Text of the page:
The term ‘trauma’ comes from the ancient Greek word meaning to ‘wound’ or to ‘pierce’, and can be understood in our context as a piercing or wounding of the person’s psyche and an overwhelming of their psychological defenses (Spiers & Harrington, 2001).
Trauma can be defined as any event that causes an unusually high level of emotional stress and has a long lasting negative effect on a person.
Essentially, any situation that leaves someone feeling overwhelmed, unable to cope or left in a daze can be traumatic, regardless of whether there was physical harm.
Trauma isn’t objective; it’s the individual’s subjective emotional experience of an event that determines whether it was traumatic. One person can experience an event and be able to bounce back and another individual can have lasting effects of the same or very similar experience. There are a few components at play here.
If someone was badly hurt or abused but they had “safe” people to turn to, their ability to heal and move through the pain is significantly better than one who has doesn’t.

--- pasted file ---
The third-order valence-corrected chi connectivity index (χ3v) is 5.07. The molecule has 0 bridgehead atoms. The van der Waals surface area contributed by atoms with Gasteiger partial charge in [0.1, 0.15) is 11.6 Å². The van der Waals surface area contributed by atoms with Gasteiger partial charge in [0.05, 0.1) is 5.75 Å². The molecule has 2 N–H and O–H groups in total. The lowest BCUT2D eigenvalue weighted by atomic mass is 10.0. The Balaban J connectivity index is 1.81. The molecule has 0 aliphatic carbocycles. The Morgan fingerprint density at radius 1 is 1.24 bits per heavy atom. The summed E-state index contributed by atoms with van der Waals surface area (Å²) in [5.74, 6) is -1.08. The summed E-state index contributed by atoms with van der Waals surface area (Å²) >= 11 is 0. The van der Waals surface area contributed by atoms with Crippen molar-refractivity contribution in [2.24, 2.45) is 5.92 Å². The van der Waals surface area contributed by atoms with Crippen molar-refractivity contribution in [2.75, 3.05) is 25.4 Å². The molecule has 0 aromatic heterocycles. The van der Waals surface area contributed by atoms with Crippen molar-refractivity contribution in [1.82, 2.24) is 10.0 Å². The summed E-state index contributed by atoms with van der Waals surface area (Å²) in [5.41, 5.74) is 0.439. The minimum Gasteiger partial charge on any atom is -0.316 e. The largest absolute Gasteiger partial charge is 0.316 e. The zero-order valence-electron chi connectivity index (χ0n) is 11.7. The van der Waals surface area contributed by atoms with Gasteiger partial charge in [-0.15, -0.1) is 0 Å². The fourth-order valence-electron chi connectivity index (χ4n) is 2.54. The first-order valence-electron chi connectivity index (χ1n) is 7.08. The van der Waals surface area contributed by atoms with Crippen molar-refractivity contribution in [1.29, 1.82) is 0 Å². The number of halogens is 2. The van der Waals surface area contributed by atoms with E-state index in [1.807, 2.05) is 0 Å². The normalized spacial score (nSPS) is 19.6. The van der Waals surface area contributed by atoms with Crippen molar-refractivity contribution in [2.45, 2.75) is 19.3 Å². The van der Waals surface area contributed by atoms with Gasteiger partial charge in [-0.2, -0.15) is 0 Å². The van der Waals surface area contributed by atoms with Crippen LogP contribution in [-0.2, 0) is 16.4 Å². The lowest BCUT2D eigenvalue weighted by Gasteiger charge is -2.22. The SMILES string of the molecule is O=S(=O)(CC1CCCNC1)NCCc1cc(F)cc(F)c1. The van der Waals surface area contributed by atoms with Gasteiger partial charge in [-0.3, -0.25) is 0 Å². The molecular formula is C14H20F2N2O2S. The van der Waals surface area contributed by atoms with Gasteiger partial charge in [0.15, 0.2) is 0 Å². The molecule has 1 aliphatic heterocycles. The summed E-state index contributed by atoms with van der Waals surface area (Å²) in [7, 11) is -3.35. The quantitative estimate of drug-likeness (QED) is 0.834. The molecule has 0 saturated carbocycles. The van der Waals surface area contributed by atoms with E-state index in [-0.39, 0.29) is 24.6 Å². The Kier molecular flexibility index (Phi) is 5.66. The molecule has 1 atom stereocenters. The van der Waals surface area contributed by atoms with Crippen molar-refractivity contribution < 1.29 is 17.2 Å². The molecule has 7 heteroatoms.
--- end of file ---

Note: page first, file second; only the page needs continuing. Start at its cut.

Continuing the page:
As Bessel Van Der Kolk says, “It’s not only what happened, it’s also what didn’t happen”.
This brings up an important factor about trauma that often needs to be explained. Trauma can be broken down into two categories of life events: “Small T” and “Big T” traumas.
Big “T” traumas refer to experiencing a highly distressing event such as but not limited to:
- War (including the war raging in our homes)
- Near death experience
- Sexual, physical abuse
Small “T” traumas relate to experiences that overwhelm the mind and body, they may seem less significant, yet cause feelings of intense distress. For example but not limited to:
- Emotional neglect
- Loss (including pets, moving often, changing schools)
- Feelings of isolation (being ignored)
- Living in a shame filled relationship (critisized, blamed)
- Feeling chronically inadequate (not good enough, worthless)
- Being raised in an unpredictable environment (Parents with mental illness, addiction)